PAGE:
Fads, Progress, and Paradigm Shifts

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      Anthony P. Sclafani, MD, MBA, FACS, Consulting Editor
      Along a similar timeline, modern rhinoplasty developed to reduce large noses. John Orlando Roe described correction of the “pug nose” deformity in 1887 and a dorsal reduction in 1891. Weir performed dorsal reduction on a patient in 1892. Jacques Joseph performed his first rhinoplasty in 1898 and published his first text on rhinoplasty in 1912. These surgeons highlighted the technique of dorsal reduction and resection to correct large noses. Concurrently, Goodale performed the first dorsal preservation rhinoplasty in 1898. Others followed, but particularly after the publication of Joseph’s textbook, dorsal reduction was ascendant, and dorsal preservation was infrequently performed. While the external approach to rhinoplasty was initiated by Rethi’s description of the columellar incision in 1921, endonasal rhinoplasty remained the predominant method approach to rhinoplasty.
      History is rarely simple and linear. With the advent of a digital society in the 1970s, direct current has risen to greater importance, as it provides the storable, highly stable, low-voltage current required by personal electronics, such as computers and cellphones, and yes, even electric vehicles. With the work of Padovan and Goodman in the 1970s, external approach rhinoplasty steadily became more common. Subsequent work by Johnson and Toriumi emphasized the importance of structural integrity in rhinoplasty performed through the external approach. The work of Saban and others over the past 15 years in understanding and refining dorsal preservation rhinoplasty has once again brought it to the fore, and patients now frequently present to the office requesting “preservation” surgery. What is old is new again, facilitated by an enhanced understanding of the nose.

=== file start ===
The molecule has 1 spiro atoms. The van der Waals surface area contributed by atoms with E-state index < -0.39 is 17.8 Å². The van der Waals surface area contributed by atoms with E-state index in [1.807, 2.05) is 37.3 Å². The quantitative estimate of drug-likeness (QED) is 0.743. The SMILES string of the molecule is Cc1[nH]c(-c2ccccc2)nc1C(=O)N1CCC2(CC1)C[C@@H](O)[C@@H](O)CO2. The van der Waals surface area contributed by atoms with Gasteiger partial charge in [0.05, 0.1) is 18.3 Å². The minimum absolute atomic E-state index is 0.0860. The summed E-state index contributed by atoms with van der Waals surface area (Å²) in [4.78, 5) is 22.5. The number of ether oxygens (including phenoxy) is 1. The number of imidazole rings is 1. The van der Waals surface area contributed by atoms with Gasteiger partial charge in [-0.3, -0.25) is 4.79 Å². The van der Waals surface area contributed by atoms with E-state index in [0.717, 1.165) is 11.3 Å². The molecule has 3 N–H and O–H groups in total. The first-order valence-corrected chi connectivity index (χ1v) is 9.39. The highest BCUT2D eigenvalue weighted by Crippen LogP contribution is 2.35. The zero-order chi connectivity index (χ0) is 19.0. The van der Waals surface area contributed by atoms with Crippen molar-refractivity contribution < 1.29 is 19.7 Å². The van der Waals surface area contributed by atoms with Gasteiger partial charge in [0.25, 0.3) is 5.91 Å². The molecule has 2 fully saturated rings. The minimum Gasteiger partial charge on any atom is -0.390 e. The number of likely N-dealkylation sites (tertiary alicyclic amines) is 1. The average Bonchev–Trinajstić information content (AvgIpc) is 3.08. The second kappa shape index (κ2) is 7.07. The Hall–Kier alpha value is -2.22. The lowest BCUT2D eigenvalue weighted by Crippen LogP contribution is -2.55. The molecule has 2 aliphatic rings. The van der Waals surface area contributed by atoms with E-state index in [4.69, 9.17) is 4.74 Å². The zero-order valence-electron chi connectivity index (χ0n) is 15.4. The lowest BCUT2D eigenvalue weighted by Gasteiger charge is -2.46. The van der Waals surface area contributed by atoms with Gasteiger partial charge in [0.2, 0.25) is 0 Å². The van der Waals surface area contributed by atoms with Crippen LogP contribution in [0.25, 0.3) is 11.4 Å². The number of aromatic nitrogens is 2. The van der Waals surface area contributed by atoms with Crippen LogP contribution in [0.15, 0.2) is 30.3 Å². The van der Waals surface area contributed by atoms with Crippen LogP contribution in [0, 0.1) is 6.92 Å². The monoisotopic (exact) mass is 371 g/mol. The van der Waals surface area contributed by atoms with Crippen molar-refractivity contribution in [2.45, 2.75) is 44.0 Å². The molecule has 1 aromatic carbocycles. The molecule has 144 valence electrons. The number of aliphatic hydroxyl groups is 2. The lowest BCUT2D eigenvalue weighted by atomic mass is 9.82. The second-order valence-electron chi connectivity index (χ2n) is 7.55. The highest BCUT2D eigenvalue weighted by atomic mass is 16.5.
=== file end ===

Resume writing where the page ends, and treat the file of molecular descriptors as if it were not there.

It is still quite unclear if we stand at an inflection point in rhinoplasty. I do not seek to give pride of place to one or the other technique. However, a wider, more informed perspective on nasal surgery is of value to any rhinoplasty surgeon. We are at our best when we integrate and synthesize new and old, creating and delivering to our patients the most effective treatments we can tailor to each individual. “Different” need not mean “opposing.”
      Dr Toriumi has assembled in this issue of Facial Plastic Surgery Clinics of North America an outstanding group of authors who describe their viewpoints and preservation rhinoplasty techniques to provide their patients with outstanding results. These authors provide clear, honest, and frank descriptions of their patient selection and preservation techniques. You may or may not embrace this philosophy and technique, but a better understanding of preservation rhinoplasty will enhance your understanding of the art and science of rhinoplasty. I implore you to keep an open mind, read and enjoy this issue—it is a “must read” for every rhinoplasty surgeon!